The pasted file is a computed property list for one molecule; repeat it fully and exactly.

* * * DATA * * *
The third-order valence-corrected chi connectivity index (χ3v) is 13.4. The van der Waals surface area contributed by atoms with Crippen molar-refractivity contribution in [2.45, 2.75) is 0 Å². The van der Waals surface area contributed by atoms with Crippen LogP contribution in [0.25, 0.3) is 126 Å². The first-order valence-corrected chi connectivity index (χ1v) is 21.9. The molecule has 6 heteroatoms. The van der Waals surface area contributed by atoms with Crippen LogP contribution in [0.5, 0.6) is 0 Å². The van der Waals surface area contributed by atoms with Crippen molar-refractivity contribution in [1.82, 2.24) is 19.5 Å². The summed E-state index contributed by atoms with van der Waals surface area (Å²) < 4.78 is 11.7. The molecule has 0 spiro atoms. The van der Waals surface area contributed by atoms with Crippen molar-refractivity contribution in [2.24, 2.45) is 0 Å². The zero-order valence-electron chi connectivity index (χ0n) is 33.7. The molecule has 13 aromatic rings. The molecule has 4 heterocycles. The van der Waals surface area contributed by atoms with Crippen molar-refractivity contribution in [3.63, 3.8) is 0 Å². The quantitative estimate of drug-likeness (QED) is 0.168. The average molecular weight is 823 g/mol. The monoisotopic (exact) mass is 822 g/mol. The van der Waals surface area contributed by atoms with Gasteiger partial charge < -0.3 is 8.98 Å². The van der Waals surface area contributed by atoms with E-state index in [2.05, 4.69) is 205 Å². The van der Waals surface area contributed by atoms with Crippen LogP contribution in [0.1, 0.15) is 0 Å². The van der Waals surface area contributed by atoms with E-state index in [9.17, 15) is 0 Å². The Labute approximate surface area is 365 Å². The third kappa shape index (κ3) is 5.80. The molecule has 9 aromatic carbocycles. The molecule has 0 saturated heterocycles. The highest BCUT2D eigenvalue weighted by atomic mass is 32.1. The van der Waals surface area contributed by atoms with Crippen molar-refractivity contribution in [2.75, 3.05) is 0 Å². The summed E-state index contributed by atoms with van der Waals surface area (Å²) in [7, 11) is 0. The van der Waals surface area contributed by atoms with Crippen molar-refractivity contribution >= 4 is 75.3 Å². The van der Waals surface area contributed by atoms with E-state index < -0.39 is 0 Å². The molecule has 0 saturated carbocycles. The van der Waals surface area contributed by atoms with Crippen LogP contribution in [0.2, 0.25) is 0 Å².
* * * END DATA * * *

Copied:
The third-order valence-corrected chi connectivity index (χ3v) is 13.4. The van der Waals surface area contributed by atoms with Crippen molar-refractivity contribution in [2.45, 2.75) is 0 Å². The van der Waals surface area contributed by atoms with Crippen LogP contribution in [0.25, 0.3) is 126 Å². The first-order valence-corrected chi connectivity index (χ1v) is 21.9. The molecule has 6 heteroatoms. The van der Waals surface area contributed by atoms with Crippen LogP contribution in [0.5, 0.6) is 0 Å². The van der Waals surface area contributed by atoms with Crippen molar-refractivity contribution in [1.82, 2.24) is 19.5 Å². The summed E-state index contributed by atoms with van der Waals surface area (Å²) < 4.78 is 11.7. The molecule has 0 spiro atoms. The van der Waals surface area contributed by atoms with Crippen molar-refractivity contribution in [2.24, 2.45) is 0 Å². The zero-order valence-electron chi connectivity index (χ0n) is 33.7. The molecule has 13 aromatic rings. The molecule has 4 heterocycles. The van der Waals surface area contributed by atoms with Crippen molar-refractivity contribution in [3.63, 3.8) is 0 Å². The quantitative estimate of drug-likeness (QED) is 0.168. The average molecular weight is 823 g/mol. The monoisotopic (exact) mass is 822 g/mol. The van der Waals surface area contributed by atoms with Gasteiger partial charge < -0.3 is 8.98 Å². The van der Waals surface area contributed by atoms with E-state index in [2.05, 4.69) is 205 Å². The van der Waals surface area contributed by atoms with Crippen LogP contribution in [0.1, 0.15) is 0 Å². The van der Waals surface area contributed by atoms with E-state index in [9.17, 15) is 0 Å². The Labute approximate surface area is 365 Å². The third kappa shape index (κ3) is 5.80. The molecule has 9 aromatic carbocycles. The molecule has 0 saturated heterocycles. The highest BCUT2D eigenvalue weighted by atomic mass is 32.1. The van der Waals surface area contributed by atoms with Crippen molar-refractivity contribution in [2.75, 3.05) is 0 Å². The summed E-state index contributed by atoms with van der Waals surface area (Å²) in [7, 11) is 0. The van der Waals surface area contributed by atoms with Crippen molar-refractivity contribution >= 4 is 75.3 Å². The van der Waals surface area contributed by atoms with E-state index < -0.39 is 0 Å². The molecule has 0 saturated carbocycles. The van der Waals surface area contributed by atoms with Crippen LogP contribution in [0.2, 0.25) is 0 Å².